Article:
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New York cannabis jobs and marijuana careers are set to grow over the coming years, especially now that cannabis is legal. From budtenders to trimmers to growers to business owners, cannabis jobs are available for people of all skill level.

Even if you do not have any previous cannabis work experience or higher education, there is still place for you in the industry. If you're ready to take the leap into New York's cannabis market, keep reading our cannabis jobs guide.

Industry Snapshot: New York

Cannabis became legal in New York in 2016 and recreationally in 2021. In 2021, the state’s patient count reached 140,000. At that time the industry supported a total of 2,358 full-time cannabis jobs and made about $149 million that year.

Requirements to Work in the Cannabis Industry

Cannabis jobs range from retail budtenders and edibles chefs to master growers running an entire growing facility. All applicants must be at least 21 years of age.

Most cannabis jobs require applicants to have a high school diploma, GED, or equivalent experience.

Some jobs may require applicants to undergo a background check. In addition, some felony convictions are prohibited from cannabis employment.

Is Cannabis Education Necessary to Work in the Industry?

Cannabis education, whether online or in-person, can train workers to gain entry into this exciting world. The best education programs cover horticulture, business, medicine, and all other relevant aspects of the industry.

Completing a cannabis education program is a good sign for hiring managers who want passionate and knowledgeable workers.

Cannabis Training University offers a comprehensive Master of Cannabis Certification program covering cultivation, careers, business, medicine, cooking, and extraction.

No matter your area of interest, CTU’s affordable and in-depth online program allows you to learn on your schedule with 12 weeks of access.

While there are many cannabis colleges out there, Cannabis Training University provides the best value, with over 40 hours of required content and 300 hours of optional content, ebooks, HD videos, and downloadable resources, so you can learn the basics and advanced topics.

New York Cannabis Jobs

Dispensary Jobs


Budtenders, also known as dispensary technicians and wellness advisors, work one-on-one with customers. As a budtender, you’re responsible for answering all of your customer’s questions about products, strains, and consumption methods.

You’ll be checking that they have the proper identification and process their order into the POS system. Budtenders also track products and maintain inventory. Previous retail, customers service or hospitality experience is preferred.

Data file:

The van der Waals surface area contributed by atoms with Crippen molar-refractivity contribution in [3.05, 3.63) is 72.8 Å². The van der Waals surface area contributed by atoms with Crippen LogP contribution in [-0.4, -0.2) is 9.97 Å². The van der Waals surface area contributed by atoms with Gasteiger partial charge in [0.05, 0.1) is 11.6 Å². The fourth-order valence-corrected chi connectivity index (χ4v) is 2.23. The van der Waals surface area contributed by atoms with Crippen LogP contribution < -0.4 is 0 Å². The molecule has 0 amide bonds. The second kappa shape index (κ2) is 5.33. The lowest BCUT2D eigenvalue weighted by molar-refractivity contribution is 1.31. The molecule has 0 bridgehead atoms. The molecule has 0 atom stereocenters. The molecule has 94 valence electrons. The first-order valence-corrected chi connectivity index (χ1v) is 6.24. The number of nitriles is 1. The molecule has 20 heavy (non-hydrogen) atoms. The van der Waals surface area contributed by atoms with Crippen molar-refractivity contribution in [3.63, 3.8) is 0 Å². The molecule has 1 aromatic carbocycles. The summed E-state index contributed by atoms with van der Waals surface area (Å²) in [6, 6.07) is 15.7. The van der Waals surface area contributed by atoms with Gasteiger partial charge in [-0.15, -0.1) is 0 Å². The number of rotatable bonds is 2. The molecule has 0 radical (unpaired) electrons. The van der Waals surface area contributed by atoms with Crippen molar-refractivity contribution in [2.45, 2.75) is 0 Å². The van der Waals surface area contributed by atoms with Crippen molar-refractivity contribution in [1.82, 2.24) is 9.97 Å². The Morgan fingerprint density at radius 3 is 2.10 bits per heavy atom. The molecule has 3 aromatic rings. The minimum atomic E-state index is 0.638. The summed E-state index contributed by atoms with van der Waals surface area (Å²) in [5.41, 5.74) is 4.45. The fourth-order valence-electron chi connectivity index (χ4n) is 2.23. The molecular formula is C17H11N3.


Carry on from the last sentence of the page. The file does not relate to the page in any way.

A front desk receptionist at a store or any other cannabis company handles incoming calls and guests. In a cannabis retail shop, a receptionist will check the customer's identification and answer any of their questions before heading into the main showroom.

As a receptionist, your day will be full of clerical duties. Strong computer and communication skills are a must.


Cannabis security jobs are needed for stores and cultivation facilities. As a security officer, you’re in charge of protecting the inventory and personnel. You’ll be monitoring the camera system and premises for suspicious activity.

Security guards must be friendly and welcoming as they check customers in.

Dispensary Manager

A retail dispensary manager is responsible for overseeing the store’s daily procedures, delegating tasks to dispensary staff, hiring employees and providing training, organizing schedules, and handling customer complaints.

Dispensary managers must have several years of experience in retail store management.

Delivery Driver

Cannabis delivery drivers are responsible for receiving orders, delivering them, and receiving the cash patient. Drivers must document the transaction information in the POS system.

They must also ensure their vehicle is safe to drive and filled with gas. Drivers must have a clean driving record.

Cultivation Jobs


A trimmer, also known as a post-harvest technician, is responsible for all processing procedures during harvest. Harvesting procedures include debulking, trimming, grinding, drying, and curing harvests.

As a trimmer, you’ll have to carefully manicure the buds for maximum bag appeal or extraction. Throughout the process, you’ll enter data into state-run inventory systems and assemble the product for sale.

Assistant Grower

cannabis plants growing outside in lines

As an assistant grower, you’ll perform various tasks associated with growing cannabis plants. Duties include seeding, transplanting, harvesting, and packaging. Cleanliness and organization are essential to prevent the spread of disease.

You’ll be in charge of sanitizing tools and work areas. You’ll also be conducting pest management to keep the plants healthy. This job is a significant step toward a rewarding career in cannabis cultivation.

Master Grower

A cannabis master grower, also known as a head grower, is responsible for managing the grow facility and its staff. They must ensure the staff properly executes critical cultivation tasks such as watering, pest management, pruning, transplanting, and harvesting.